« הקודםהמשך »
Now, see'st thou aught in this lone scene 70 Can tell of that which late hath been !
A stranger might reply,
And yonder sable tracks remain
When harvest-home was nigh.
As Teniers loved to draw; 80 And where the earth seems scorcb'd by flame,
To dress the homely feast they came,
Around her fire of straw.”
So deem'st thou—so each mortal deems, 85 Of that which is, from that which seems :
But other harvest here,
With bayonet, blade, and spear. 90 No vulgar crop was theirs to reap,
No stinted harvest thin and cheap !
Fell thick as ripen'd grain ; And ere the darkening of the day, 79. Teniers.—A famous Dutch painter of 82. Regarding the position of the Predivillage scenes.
cate toiled before the Subject, see Cowper, 82. Kerchief'd.-An Adjective in the form Task, 1. 16. of a Participle, formed from a Substantive. See Merchant of Venice, Act I, Scene 2, 87. Scythe is the object of demands. quiled shore. Note. The word kerchief, derived from couvre chef, means originally 88. Sterner..-The Comparative has refera head covering, a derivation which is en- ence to such words as “than those of tirely forgotten, when we make such com- peasants,” which are easily supplied from pounds as pocket handkerchief.
95 Piled high as autumn shocks, there lay The ghastly harvest of the fray,
The corpses of the slain.
Ay, look again—that line, so black
And trampled, marks the bivouac, 100 Yon deep-graved ruts the artillery's track,
So often lost and won ;
The fierce dragoon, through battle's flood, 105 Dash'd the hot war-horse on.
These spots of excavation tell
That reeks against the sultry beam, 110 From yonder trenchèd mound ?
The pestilential fumes declare,
Her garner-house profound.
Far other harvest-home and feast, 115 Than claims the boor from scythe released,
On these scorch'd fields were known ! Death hover'd o'er the maddening rout, And, in the thrilling battle-shout,
Sent for the bloody banquet out 120 A summons of his own.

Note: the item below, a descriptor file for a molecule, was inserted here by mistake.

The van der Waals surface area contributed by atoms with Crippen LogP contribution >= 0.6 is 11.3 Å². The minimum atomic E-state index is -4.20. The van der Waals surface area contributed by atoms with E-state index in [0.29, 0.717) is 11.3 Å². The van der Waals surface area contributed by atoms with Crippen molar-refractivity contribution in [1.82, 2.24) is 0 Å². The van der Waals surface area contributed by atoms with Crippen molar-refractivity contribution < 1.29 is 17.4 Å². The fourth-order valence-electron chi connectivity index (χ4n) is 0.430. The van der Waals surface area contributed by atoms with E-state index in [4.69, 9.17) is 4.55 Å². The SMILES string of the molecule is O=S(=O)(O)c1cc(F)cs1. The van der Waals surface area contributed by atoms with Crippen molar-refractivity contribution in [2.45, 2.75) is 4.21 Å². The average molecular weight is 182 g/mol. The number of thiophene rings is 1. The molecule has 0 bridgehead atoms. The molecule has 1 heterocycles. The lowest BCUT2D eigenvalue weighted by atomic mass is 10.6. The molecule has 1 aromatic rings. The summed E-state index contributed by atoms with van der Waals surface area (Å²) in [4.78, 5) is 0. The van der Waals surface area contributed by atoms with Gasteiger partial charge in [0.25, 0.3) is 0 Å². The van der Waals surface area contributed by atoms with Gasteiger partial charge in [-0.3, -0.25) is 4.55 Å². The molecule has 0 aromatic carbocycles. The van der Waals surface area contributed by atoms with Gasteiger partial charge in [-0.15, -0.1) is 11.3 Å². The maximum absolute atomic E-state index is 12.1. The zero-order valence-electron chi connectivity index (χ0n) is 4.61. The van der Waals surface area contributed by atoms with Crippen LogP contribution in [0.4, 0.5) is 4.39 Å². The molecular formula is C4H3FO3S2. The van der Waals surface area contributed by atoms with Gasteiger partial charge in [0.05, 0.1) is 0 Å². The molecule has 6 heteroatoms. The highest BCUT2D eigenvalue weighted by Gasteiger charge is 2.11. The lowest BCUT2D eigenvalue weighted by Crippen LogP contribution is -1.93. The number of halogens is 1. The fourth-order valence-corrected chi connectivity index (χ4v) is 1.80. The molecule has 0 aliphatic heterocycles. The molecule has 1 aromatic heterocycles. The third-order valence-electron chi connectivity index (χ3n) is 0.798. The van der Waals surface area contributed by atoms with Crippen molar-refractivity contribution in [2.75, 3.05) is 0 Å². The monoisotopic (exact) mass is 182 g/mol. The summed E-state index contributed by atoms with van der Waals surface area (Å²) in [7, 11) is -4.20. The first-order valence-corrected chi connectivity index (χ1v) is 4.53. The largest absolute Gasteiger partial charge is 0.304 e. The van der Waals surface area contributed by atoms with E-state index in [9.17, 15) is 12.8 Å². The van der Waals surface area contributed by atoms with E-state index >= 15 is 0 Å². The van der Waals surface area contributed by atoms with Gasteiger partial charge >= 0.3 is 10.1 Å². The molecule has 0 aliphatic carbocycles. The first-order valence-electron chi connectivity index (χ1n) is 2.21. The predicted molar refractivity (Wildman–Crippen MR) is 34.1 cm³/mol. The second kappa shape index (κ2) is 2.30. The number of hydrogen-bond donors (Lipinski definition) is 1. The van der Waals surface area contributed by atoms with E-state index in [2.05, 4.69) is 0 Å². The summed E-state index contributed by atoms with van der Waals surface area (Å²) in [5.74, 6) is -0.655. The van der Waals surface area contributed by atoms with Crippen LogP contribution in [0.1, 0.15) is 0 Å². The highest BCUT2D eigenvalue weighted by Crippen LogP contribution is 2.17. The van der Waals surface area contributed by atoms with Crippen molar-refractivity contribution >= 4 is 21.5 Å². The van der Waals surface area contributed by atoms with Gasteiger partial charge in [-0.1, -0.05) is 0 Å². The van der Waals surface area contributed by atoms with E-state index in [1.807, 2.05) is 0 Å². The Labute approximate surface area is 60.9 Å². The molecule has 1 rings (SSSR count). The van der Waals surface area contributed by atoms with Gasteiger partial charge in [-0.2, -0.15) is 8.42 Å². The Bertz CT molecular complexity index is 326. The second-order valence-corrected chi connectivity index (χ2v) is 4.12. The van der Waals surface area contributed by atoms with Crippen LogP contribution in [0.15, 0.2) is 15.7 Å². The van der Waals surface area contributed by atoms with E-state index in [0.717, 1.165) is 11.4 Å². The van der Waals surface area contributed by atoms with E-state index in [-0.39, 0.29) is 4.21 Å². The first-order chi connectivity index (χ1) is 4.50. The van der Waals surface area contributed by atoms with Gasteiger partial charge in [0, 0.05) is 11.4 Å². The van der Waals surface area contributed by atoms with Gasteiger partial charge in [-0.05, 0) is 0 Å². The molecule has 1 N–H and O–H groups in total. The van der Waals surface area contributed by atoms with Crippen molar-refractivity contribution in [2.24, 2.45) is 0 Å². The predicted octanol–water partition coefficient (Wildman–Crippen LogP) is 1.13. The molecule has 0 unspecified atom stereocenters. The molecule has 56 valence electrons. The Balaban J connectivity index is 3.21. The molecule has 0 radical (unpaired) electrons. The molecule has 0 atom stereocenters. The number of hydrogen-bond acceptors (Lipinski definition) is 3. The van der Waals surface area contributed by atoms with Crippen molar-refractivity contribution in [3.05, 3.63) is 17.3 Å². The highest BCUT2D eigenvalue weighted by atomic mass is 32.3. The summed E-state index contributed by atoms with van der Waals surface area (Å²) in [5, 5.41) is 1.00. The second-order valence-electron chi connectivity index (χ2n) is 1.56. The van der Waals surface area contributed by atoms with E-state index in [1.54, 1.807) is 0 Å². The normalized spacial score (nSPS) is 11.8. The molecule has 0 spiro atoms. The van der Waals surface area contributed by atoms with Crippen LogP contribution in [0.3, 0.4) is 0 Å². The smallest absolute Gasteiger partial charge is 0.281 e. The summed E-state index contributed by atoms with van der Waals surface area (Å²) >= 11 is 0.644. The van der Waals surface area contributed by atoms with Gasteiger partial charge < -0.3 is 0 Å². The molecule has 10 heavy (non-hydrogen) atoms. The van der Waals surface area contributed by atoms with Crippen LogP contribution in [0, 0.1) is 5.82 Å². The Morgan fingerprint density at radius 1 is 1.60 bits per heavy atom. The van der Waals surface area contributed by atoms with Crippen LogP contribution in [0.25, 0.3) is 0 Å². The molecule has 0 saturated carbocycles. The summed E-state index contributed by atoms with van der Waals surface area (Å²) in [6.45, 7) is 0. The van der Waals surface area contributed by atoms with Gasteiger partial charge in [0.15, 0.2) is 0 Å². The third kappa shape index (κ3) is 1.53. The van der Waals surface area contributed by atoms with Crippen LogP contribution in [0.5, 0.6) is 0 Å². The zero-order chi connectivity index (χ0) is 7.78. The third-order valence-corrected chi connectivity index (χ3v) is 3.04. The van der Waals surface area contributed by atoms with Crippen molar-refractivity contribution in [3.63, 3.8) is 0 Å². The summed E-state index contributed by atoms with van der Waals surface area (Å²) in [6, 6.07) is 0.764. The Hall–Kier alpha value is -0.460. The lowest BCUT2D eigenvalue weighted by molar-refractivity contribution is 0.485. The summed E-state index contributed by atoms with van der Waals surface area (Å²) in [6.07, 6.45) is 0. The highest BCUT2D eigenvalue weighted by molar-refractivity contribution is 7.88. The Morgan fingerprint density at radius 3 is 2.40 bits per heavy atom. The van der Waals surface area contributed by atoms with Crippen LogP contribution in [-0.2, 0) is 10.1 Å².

Through rolling smoke the Demon's eye
Distinguish every tone, 111. Fumes.-See Milton's Paradise Lost, 115. See 82, 150, 218, 241, 247, 268, 289, v. 6, note.
125 That fill'd the chorus of the fray
From cannon-roar and trumpet-bray,
Down to the dying groan, 130 And the last sob of life's decay,
When breath was all but flown.
Feast on, stern foe of mortal life,
With such promiscuous carnage rife,
And cease when these are past.
Ere he attain'd his height,
Though now he stoops to night. 145 For ten long hours of doubt and dread
Fresh succours from the extended head
Still down the slope they drew,
For all that war could do
On bloody Waterloo.
155 Pale Brussels ! then what thoughts were thine, When ceaseless from the distant line
Continued thunders came !
Each burgher held his breath, to hear
These forerunners of havoc near, 160 Of rapine and of flame.
What ghastly sights were thine to meet,
In token of the unfinish'd fight, 165 And from each anguish-laden wain
The blood-drops laid thy dust like rain !
While Ruin, shouting to his band,
Cheer thee, fair City! From yon stand,
Points to his prey in vain, While maddening in his eager mood, 175 And all unwont to be withstood,
He fires the fight again.
« On ! On !” was still his stern exclaim
Rush on the levell’d gun! 180 My steel-clad cuirassiers, advance !
Each Hulan forward with his lance,
France and Napoleon !"
Their bravest and their best to dare
161. What ghastly sights were thine to meet.-An uncommon mode of expression for “What ghastly sights was it thy fate to meet." Compare line 441.
187. This line seems to imply, that Napoleon was a coward-an ungenerous and unjust insinuation.
But He, his country's sword and shield,
Still in the battle-front reveald,
Came like a beam of light,
“ England shall tell the fight !”
195 On came the whirlwind-like the last
But fiercest sweep of tempest-blast-
The war was waked anew ; 200 Three hundred cannon-mouths roar'd loud, And from their throats, with flash and cloud,
Their showers of iron threw.
Rush'd on the ponderous cuirassier, 205 The lancer couch'd his ruthless spear, And hurrying as to havoc near,
The cohorts' eagles flew.
The advancing onset rolld along, 210 Forth harbinger'd by fierce acclaim,
That, from the shroud of smoke and flame,
But on the British heart were lost
The terrors of the charging host ; 215 For not an eye the storm that view'd
Changed its proud glance of fortitude,
215. The order of the words here is very unusual, even in poetry: the subject being the Relat. Pronoun, is placed after the
Object and before the Predicate. The rhythm would suffer, if that were to stand betore the storm.